Naturally this debate will continue since they are trying to execute somebody using chemicals that were developed to help life, not end it. If they truly wanted to end Mr. Dozier's life quickly, history has cleverly invented all sorts of contraptions to do just that. However, we Americans are just too squeamish to consider using them as part of our "sophisticated" modern society.

Anesthesiologist Attacks Senator And It Has Nothing To Do With Obamacare

Here is the poster boy for the Anti-Trump Derangement Syndrome. Senator Rand Paul of Kentucky was severely injured over the weekend by his next door neighbor. Apparently the good senator was just minding his own business and mowing his yard when he was unexpectedly tackled by physician Dr. Rene Albert Boucher. Sen. Paul suffered five broken ribs (!) and cuts to his face.

As it turns out, Dr. Boucher is a retired anesthesiologist who is affiliated with The Medical Center at Bowling Green. He is a pain medicine specialist and graduated from the Des Moines University College of Osteopathic Medicine. He has been practicing medicine since 1982. His claim to fame is that he invented something called the Therm-a-Vest, a rice filled vest that is heated up in the microwave than worn around the thorax to relieve back pain. It was marketed on QVC but never took off. The doctor retired in 2015. The ASA will be happy to hear that he doesn't appear to be a member of the society.

The deranged physician is a registered Democrat and his Facebook pages are filled with anti Trump and liberal rantings. If he was smart, he would have realized Sen. Paul, an ophthalmologist, is one of the senators that's inhibiting the more conservative members from carrying out the Trump agenda. But there is no reasoning with stupid.

Republicans Give Doctors The Middle Finger

So all you doctors who voted for Republicans in the last election thought you were going to get a big ole tax break thanks to the GOP's control of all branches of the federal government. Candidate Trump and all the Republican Congressmen claimed they were going to enact massive tax reform to give the middle class YUGE tax relief if they got elected. Well guess, what, they won and we doctors lost.

The Republicans in the House of Representatives released their tax reform bill last week and it sure likes they are giving doctors and other professionals the middle finger. It has to do with pass through corporations that many professionals like doctors, lawyers, and architects use. It's a legal way of lowering taxes by separating out the business taxes from the personal taxes. Its more famous users include former Senator John Edwards and former Congressmen Newt Gingrich. By declaring an extremely lower personal income relative to their total income from their businesses, they were able to save thousands of dollars from their payroll taxes.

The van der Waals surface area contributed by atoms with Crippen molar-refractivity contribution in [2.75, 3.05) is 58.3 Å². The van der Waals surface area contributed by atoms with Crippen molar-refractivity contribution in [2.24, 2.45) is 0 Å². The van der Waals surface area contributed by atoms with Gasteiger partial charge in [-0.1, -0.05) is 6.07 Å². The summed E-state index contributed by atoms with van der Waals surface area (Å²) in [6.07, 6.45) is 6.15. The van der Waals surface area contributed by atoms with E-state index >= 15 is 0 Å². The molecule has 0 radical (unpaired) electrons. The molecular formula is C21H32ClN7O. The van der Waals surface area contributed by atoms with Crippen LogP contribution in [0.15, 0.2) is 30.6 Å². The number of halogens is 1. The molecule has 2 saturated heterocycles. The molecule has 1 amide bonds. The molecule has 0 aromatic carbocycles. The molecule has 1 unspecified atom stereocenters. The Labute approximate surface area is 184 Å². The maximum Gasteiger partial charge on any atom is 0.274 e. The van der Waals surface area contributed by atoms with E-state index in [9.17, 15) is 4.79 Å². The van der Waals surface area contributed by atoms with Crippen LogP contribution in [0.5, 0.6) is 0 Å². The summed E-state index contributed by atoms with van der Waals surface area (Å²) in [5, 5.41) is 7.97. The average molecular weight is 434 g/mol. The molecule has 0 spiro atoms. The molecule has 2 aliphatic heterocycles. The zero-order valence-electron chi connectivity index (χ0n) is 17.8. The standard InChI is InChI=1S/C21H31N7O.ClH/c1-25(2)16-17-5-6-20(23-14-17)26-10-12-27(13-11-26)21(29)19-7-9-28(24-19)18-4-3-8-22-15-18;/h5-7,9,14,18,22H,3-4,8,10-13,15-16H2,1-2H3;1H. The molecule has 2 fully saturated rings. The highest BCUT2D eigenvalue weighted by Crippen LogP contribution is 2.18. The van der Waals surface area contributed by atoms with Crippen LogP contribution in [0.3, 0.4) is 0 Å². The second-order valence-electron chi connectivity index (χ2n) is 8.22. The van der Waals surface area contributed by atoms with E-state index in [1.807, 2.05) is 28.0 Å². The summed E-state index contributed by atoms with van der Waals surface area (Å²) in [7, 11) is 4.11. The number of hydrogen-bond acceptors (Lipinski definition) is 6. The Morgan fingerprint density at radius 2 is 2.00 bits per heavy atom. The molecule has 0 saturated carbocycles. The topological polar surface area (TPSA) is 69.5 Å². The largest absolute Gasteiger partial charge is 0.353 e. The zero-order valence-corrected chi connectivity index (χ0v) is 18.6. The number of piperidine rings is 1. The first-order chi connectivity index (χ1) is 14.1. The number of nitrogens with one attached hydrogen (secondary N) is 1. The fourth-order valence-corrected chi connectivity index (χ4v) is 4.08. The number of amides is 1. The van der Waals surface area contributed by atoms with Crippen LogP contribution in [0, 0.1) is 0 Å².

The Republicans have decided that businesses who use pass through corporations should get a lower tax rate just like the large corporations that will receive a substantial tax cut. In this case, the pass through tax rate will be lowered to 25% from the owner's personal rate, which is usually in the upper brackets of the tax system.

However this new lower rate does not apply to a few select professions. Why? According to Rep. Chris Collins of New York, a Republican, "If you earn your income as a doctor, a lawyer, an architect, you're not getting anything. But you're not supposed to get anything--that's how you earn your income. It was intended to lower the rate for manufacturing companies making widgets and employing other people."

And you wonder why doctors are always getting screwed by the federal government? This Congressman said physicians are essentially just leeches on the government and the country. We only take money and don't contribute anything to society. Never mind that doctors have a huge influence on how trillions of dollars are spent in healthcare. All those millions of people who work in this industry, from the office clerk, to nursing staff, to hospital administrators, medical device manufacturers, and insurance companies, are dependent on doctors. If physicians decide not to use their services, they would be facing the unemployment line tomorrow.

But no, Congress thinks doctors don't deserve a tax break because we don't make any widgets. This is one more nail in the coffin of doctors in private practice. More doctors will start realizing that being an employee of a large medical corporation is the future of medicine. Taking less income is surely more appealing than wrestling with the indignities heaped upon us by our own government every day.

Sunday, November 5, 2017

Animoji Karaoke

I have wasted far too much time this weekend watching the latest internet sensation, animoji karaoki. Thanks to the iPhone X and its face detection technology, people have discovered more uses for the front camera than just unlocking the phone and taking selfies. Even though the phone was just released to the public three days ago, there are already lots of amusing karaoke clips on Twitter and YouTube. My kids and I can't stop watching them and you probably will get a few good chuckles too.